Adams - The Chairman Dances Listen
Rachmaninov - Piano Concerto No 1 Listen
Penderecki - Chaconne Listen
Brahms - Symphony No 3 Listen
Rachmaninov was just eighteen when he composed his first piano concerto for his friend Alexander Siloti. Around that time, Siloti had been practising Grieg’s piano concerto in Rachmaninov’s house and influences can be heard throughout.
Penderecki’s Chaconne is taken from his Polish Requiem, first performed in 1984. Originally commissioned to write a piece commemorating those killed in anti-government riots in 1970, Penderecki began to expand the work into a requiem, honouring other key events and figures in Polish history. The Chaconne was not added until 2005, in memory of Pope John Paul II.
Brahms’ third symphony is widely considered to be his best, despite tension at the premiere, when fans of the recently deceased Wagner, a long standing enemy of Brahms, tried to sabotage the performance. The recurring motif throughout the piece is based around the notes F, A and F, representing the words “frei aber froh” meaning “free but happy” – the single 50 year old’s description of himself!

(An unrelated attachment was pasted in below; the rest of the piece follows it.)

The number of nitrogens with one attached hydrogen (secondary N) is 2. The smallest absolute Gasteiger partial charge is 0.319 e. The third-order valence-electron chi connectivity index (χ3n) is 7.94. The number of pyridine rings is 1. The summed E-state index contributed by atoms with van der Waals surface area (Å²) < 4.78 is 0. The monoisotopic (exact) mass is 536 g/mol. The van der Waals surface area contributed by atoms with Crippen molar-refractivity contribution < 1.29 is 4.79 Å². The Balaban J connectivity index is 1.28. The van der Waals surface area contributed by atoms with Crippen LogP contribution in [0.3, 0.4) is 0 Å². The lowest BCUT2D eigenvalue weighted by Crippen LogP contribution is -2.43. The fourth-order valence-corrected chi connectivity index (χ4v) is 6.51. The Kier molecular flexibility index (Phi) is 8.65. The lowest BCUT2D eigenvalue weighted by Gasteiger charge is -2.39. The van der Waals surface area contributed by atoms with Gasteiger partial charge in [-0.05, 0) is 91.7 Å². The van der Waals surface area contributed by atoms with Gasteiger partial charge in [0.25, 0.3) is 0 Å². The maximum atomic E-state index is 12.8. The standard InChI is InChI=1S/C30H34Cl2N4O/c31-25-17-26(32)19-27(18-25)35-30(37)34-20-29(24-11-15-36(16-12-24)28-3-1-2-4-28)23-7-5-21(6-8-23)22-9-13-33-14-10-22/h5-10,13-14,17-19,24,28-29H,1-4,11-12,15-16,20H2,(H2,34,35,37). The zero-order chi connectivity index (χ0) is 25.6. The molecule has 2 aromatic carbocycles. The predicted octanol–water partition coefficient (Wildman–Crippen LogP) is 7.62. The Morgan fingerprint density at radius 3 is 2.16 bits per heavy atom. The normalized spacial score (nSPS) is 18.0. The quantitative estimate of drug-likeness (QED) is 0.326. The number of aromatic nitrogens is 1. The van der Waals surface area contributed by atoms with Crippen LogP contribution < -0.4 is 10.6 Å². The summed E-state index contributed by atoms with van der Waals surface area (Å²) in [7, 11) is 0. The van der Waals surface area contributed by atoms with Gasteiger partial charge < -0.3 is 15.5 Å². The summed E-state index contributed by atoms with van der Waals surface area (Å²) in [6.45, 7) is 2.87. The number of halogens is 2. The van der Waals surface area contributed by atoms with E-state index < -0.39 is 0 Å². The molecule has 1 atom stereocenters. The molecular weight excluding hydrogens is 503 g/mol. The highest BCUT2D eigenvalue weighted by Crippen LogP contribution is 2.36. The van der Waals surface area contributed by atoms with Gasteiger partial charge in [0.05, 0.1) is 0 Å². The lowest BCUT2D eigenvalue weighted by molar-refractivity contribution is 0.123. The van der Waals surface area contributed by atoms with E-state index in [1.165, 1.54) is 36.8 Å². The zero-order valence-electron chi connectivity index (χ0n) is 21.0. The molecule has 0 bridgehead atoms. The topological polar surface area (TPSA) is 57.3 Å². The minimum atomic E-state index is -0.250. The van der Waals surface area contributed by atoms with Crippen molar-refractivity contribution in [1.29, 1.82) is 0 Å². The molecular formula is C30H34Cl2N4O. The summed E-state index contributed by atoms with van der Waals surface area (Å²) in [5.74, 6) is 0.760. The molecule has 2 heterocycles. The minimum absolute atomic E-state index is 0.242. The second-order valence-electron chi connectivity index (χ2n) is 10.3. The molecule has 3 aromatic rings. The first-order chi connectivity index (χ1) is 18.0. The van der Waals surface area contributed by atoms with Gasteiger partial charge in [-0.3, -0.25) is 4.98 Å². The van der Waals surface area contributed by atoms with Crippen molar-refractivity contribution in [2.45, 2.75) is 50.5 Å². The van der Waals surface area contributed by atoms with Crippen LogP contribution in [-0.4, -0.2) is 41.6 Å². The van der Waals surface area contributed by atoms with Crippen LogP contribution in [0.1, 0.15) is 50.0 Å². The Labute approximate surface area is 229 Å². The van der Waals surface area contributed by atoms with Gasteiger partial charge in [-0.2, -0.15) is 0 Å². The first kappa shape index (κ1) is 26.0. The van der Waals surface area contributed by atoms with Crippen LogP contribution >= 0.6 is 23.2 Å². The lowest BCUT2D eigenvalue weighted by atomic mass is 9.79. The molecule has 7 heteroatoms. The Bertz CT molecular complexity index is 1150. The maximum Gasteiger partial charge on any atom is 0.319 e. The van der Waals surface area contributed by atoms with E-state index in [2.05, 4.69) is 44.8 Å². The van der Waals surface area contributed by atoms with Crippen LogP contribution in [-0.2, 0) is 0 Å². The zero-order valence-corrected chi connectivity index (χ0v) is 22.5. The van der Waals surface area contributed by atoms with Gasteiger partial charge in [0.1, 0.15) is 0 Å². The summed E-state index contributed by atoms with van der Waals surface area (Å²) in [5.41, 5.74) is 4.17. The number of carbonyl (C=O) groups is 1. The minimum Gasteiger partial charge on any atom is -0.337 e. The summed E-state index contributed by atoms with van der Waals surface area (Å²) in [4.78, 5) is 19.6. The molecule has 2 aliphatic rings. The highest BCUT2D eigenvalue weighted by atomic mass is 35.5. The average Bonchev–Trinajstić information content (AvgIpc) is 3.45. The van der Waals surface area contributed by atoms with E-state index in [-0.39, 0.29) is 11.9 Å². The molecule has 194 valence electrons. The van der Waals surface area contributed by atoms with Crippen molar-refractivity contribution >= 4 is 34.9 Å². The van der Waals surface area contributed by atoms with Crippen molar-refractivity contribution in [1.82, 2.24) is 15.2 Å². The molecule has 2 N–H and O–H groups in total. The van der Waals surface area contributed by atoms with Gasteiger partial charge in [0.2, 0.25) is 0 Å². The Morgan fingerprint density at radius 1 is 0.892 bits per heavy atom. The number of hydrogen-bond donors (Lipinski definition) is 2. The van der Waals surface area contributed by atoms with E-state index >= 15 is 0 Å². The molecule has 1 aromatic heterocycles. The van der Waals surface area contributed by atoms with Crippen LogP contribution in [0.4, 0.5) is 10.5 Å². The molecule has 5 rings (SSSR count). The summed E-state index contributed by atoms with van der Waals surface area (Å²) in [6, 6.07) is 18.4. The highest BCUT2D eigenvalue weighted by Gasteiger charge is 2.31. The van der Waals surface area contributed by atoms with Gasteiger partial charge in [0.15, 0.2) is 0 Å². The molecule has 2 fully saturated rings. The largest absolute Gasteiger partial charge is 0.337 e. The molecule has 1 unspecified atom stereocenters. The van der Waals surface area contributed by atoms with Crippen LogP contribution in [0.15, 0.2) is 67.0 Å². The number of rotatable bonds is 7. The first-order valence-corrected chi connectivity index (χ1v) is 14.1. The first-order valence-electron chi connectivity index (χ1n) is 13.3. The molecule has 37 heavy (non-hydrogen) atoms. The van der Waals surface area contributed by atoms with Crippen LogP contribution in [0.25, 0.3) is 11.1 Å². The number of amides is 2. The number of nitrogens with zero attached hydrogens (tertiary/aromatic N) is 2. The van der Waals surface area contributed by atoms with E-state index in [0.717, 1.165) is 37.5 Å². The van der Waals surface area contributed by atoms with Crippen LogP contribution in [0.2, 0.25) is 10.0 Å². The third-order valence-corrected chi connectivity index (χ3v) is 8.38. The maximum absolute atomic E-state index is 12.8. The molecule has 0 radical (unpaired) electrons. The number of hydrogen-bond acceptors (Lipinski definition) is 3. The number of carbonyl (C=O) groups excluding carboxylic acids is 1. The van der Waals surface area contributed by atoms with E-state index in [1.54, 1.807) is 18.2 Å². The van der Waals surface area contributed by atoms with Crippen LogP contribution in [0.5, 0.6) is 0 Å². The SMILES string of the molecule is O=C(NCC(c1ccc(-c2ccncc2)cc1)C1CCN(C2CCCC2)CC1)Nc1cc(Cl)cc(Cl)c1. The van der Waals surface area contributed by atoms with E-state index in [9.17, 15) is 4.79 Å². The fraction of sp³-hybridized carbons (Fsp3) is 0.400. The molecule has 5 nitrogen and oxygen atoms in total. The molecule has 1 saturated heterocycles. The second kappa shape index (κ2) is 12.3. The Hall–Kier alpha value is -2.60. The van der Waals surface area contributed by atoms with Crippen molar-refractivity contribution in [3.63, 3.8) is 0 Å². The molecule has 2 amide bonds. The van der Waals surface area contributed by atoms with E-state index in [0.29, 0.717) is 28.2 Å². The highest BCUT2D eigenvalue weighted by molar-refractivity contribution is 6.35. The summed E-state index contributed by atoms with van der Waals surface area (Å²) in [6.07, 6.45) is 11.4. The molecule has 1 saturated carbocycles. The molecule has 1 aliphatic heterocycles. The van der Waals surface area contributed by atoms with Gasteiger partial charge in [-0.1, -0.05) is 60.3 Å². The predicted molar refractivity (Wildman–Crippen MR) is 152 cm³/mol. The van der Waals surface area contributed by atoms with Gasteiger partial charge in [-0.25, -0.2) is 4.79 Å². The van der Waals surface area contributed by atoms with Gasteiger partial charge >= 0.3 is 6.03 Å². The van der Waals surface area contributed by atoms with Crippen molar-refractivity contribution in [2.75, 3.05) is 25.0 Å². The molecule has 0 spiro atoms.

"I have rewritten my First Concerto; it is really good now. All the youthful freshness is there, and yet it plays itself so much more easily." Sergei Rachmaninov on his Piano Concerto No 1Pre-concert talk 6.45pm
Catherine Tackley discusses the evening’s works.
Entry is free to ticket-holders for the concert but space is limited so please arrive early to avoid disappointment.
the brochure online for Leeds International Orchestral Season 2015/16
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